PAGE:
Half a year on and still weathering the storm: why your local RDA group still needs your support

Photo taken at last September's Fun Day (credit: Darren Woodlow)

It's been more than six months since I taught my last set of "normal" RDA sessions on 7th March. It's been almost exactly six months since the decision was made between me and my group's chairman to call off the next weekend (14th March) because of safety concerns: a small cluster of Covid cases had been confirmed at my workplace, and although I had no personal contact with those involved, it seemed the most sensible thing to do. Less than a week later, every RDA group in the UK was closed. Less than a week after that on 23rd March, the country was locked down.

We've been inhabiting this strange new world for half a year, and I feel as if both a lot and very little has happened in the mean time. Some things, at the moment, feel a lot more normal: children are going back to school, and plenty of people I know are moving their home offices back into the office offices. There are moments at RDA which feel almost normal too, but we are a long way off being where we were at the beginning of March. I wrote this post in the same month about why it was important to support RDA groups so that they are able to resume activities when the time is right. I also looked a bit deeper into how my group was finding lockdown in May, then contemplated some of the challenges those who were reopening might be facing in June. Now, in September, the buzz around supporting charities through lockdown has died down, overtaken in the media by discussions of how to get back to normal as quickly as possible. The road is far from over for the survival of our RDA groups, but it contains some new obstacles...

All in this together?

There are around 500 RDA groups in the UK. Having all of them closed at once was a seriously depressing state of affairs, but it did at least generate a sense of organisation-wide unity beyond what exists in normal circumstances. It was also inevitable that the same unity would fade out as eased restrictions were reflected by the individual situation of each group; even at this point, regulations can differ wildly (or subtly, which is more frustrating) depending on which part of the UK a group is based. For fundraising at local, regional, or national level, "every RDA group is closed" sent a far stronger message than "some RDA groups are open in a limited capacity, some are still closed though". The need to cover running costs for expensive equestrian facilities and their equine residents, meanwhile, has been consistent through every development.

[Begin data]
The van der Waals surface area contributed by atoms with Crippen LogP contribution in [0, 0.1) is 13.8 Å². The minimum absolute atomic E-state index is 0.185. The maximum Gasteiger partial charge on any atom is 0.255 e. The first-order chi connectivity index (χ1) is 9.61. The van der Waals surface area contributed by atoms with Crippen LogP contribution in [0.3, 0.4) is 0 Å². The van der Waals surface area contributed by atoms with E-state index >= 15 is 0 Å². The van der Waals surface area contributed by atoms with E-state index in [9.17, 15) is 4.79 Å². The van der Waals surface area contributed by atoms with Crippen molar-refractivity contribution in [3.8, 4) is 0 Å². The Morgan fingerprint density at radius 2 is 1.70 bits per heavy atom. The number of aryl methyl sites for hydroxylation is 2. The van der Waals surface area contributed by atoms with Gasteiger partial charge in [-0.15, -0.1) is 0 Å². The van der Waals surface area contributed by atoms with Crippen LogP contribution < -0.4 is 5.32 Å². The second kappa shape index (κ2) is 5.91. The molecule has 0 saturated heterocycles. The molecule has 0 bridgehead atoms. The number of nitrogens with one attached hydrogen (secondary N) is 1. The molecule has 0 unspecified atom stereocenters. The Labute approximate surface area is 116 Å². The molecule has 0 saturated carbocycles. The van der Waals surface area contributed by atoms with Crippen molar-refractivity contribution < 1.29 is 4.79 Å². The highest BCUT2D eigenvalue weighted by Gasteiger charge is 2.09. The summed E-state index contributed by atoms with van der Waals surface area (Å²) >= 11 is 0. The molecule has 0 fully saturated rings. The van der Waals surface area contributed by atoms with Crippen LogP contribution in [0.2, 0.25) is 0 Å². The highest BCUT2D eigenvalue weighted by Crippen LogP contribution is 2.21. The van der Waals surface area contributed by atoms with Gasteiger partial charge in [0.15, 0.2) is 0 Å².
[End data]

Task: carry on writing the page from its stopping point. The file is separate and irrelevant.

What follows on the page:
All for some, not some for all

For the groups which have restarted in some capacity over the last three months or so, their activity follows the pattern of many other non-essential (but decidedly not unimportant) activities: "reduced". Sad decisions have had to be made in terms of who is and isn't able to access RDA, whether group leadership decides that being able to offer a partial service is unethical or financially unfeasible, or whether the choice is made to adopt a "do what we can for now" policy. Less isn't more for charities which understand the value of their regular services to their regular numbers of service users, and no matter how logical the criteria for allowing one rider to ride again and another not, there is always the possibility for a decision to be viewed as reasonable by one party and unfair by another.